transport, Fermi–Walker transport – have different uses as would have been clear
from the above discussion. It is interesting to ask what kinds of vector ﬁelds in
a spacetime automatically transport themselves according to each of these rules.
In case of parallel transport, this requires ﬁnding vector ﬁelds which satisfy the
186 Metric tensor, geodesics and covariant derivative
conditions ∇
u
u = 0. We know that this equation is satisﬁed by the tangent vector
to any geodesic. Since £
u
u = 0 is an identity for any vector ﬁeld, all vector
ﬁelds Lie transport themselves. In a similar manner, it can be directly veriﬁed
that (a) properly normalized fourvelocities are Fermi–Walker transported along
themselves and (b) the tangent vectors of any congruence of geodesics are also
Fermi–Walker transported along themselves.
PROJECTS
Project 4.1
Velocity space metric
In Section 1.4 we derived the metric in the velocity space based on the relativistic addi
tion law for the velocities. The purpose of this project is to investigate several interesting
features of this velocity space as an example of a space with a nontrivial metric.
(a) Consider a rocket which changes its fourvelocity from some value v
1
to another
value v
2
, spending the minimum amount of fuel. Show that the path traced by the rocket
in the velocity space will be a geodesic. [Hint. This does not require any calculation!]
(b) A rocket changes its velocity from v
1
to v
2
, spending the least amount of fuel.
What is the minimum speed of the rocket ship with respect to an inertial frame during this
operation?
[Hint. This will require solving for geodesics in the velocity space. Note that the velocity
space metric in Eq. (1.48) can be mapped to that of a 3sphere by analytically continuing
the rapidity to imaginary values by χ → iχ. This should help in determining the nature
of geodesics without much work. Using this approach, argue that the general geodesic in
velocity space has the form
v =
¸
1 −β
2
1 +l
2
1/2
l a +β b, (4.156)
where a and b are two mutually perpendicular unit vectors and l parametrizes the geodesics
with −∞< l < +∞for each choice of β with β < 1. Take it from there.]
(c) The velocity space metric also helps in the study of a relativistic random walk. Con
sider a particle which is moving because of a series of Lorentz boosts that are executed in
uncorrelated random directions. Each boost introduces a ‘step’ σ in the velocity space with
σ < c in the instantaneous comoving frame. Find the probability distribution function of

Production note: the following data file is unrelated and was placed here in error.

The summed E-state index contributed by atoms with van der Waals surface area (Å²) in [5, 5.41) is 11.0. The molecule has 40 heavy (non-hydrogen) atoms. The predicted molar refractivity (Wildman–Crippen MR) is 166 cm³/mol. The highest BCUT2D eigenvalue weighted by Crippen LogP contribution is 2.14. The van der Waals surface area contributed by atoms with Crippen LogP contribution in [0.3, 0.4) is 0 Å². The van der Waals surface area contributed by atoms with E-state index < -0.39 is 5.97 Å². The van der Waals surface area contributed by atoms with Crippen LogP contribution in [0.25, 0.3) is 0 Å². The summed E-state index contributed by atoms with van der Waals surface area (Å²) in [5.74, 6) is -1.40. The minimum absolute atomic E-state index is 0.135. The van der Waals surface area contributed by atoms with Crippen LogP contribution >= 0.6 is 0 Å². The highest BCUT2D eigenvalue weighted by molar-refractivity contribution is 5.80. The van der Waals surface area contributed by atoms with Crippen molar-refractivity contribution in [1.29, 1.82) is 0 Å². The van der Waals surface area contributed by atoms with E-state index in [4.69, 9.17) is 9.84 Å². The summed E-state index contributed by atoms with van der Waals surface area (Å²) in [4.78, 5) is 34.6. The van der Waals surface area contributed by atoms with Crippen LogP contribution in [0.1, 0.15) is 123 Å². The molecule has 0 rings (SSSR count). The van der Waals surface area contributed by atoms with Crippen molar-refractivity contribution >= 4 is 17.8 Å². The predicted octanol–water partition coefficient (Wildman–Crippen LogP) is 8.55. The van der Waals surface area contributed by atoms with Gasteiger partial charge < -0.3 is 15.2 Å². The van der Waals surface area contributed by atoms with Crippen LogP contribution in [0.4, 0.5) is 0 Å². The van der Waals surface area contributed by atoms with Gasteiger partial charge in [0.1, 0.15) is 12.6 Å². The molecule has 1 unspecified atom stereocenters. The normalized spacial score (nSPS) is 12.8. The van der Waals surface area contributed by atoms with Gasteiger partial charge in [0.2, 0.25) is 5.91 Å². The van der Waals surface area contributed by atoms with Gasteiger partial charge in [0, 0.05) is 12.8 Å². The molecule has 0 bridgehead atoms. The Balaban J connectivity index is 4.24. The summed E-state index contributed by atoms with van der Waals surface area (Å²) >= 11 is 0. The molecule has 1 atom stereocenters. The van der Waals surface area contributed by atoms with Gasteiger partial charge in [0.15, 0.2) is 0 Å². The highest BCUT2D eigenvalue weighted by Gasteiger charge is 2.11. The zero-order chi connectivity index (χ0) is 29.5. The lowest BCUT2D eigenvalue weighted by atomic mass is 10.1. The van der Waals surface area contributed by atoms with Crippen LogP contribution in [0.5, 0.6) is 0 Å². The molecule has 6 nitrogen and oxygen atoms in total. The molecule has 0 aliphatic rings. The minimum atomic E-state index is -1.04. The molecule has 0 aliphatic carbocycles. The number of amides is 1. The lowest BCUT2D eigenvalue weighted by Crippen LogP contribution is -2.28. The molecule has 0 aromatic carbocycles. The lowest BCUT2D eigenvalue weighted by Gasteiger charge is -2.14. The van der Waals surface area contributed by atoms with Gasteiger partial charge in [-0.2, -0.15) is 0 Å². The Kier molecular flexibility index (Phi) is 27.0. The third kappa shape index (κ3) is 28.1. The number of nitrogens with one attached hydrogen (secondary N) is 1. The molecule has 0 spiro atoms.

the resultant velocity of the particle after a large number (n) of steps.
[Hint. Familiarize yourself with the essential idea by ﬁrst proving that, in the non
relativistic case, the probability distribution P(n, v) satisﬁes the diffusion equation
∂P
∂n
=
σ
2
6
∇
2
P (4.157)
in the velocity space. Then show that, in the case of a relativistic random walk, the same
result holds with ∇
2
replaced by the Laplacian with an appropriate velocity space metric.
From this show that the relevant equation to solve is
∂P
∂n
=
σ
2
6
¸
1
sinh
2
χ
∂
∂χ
sinh
2
χ
∂P
∂χ
. (4.158)
4.9 Fermi–Walker transport 187
Show that the solution is given by
P(v, n) =
1
4πx
3/2
χ
sinh χ
exp[−x −(χ
2
/4x)], (4.159)
where x ≡ nσ
2
/6.]
(d) Investigate the asymptotic limits of a relativistic random walk and compare it with
the nonrelativistic case. Can you explain the asymptotic limits from simple physical
considerations?
(e) Recall the discussion of Thomas precession in Section 1.10. An electron moving in
a circular orbit in real space with speed v will trace a circle of radius v in the velocity
space. Compute the rate of change of proper area (using the velocity space metric) swept
by the electron as it moves. Do you see any connection with Thomas precession? More
generally, can you provide an interpretation of Thomas precession in terms of the velocity
space metric?
Project 4.2
Discovering gauge theories
In Exercise 2.15 we introduced the electromagnetic ﬁeld through the gauge covariant
derivative of a scalar ﬁeld. This idea can be generalized in a useful way to a multi
component ﬁeld. Consider an Ncomponent ﬁeld φ
A
(x) with A = 1, 2, ...N, which is
a vector in some Ndimensional linear vector space (usually called an internal symme
try space). A ‘rotation’ in the internal symmetry space is generated through a matrix
transformation of the type
φ
= Uφ; U = exp(−iτ
A
α
A
), (4.160)
where φ is treated as a column vector, α
A
is a set of N parameters and τ
A
are N matrices
which satisfy the commutation rules [τ
A
, τ
B
] = iC
J
AB
τ
J
, where C
J
AB
are constants. [In
the standard context, one considers a theory based on a gauge group, say, SU(N), in which
case the C
J
AB
will be the structure constants of the group. You do not need to know any
group theory to do this project, though.] Consider now a ﬁeld theory for φ
A
based on a
Lagrangian of the form
L = −
1
2
∂
i
φ
†
∂
i
φ +μ
2
φ
†
φ
, (4.161)
where φ
†
is the Hermitian conjugate. This Lagrangian is invariant under the transforma
tions φ
= Uφ with constant parameters α
A
.
(a) Consider now the ‘local rotations’ with α
A
= α
A
(x) depending on spacetime
coordinates. Show that the Lagrangian in Eq. (4.161) is no longer invariant under such
transformations.
(b) Introduce now an Ncomponent gauge ﬁeld A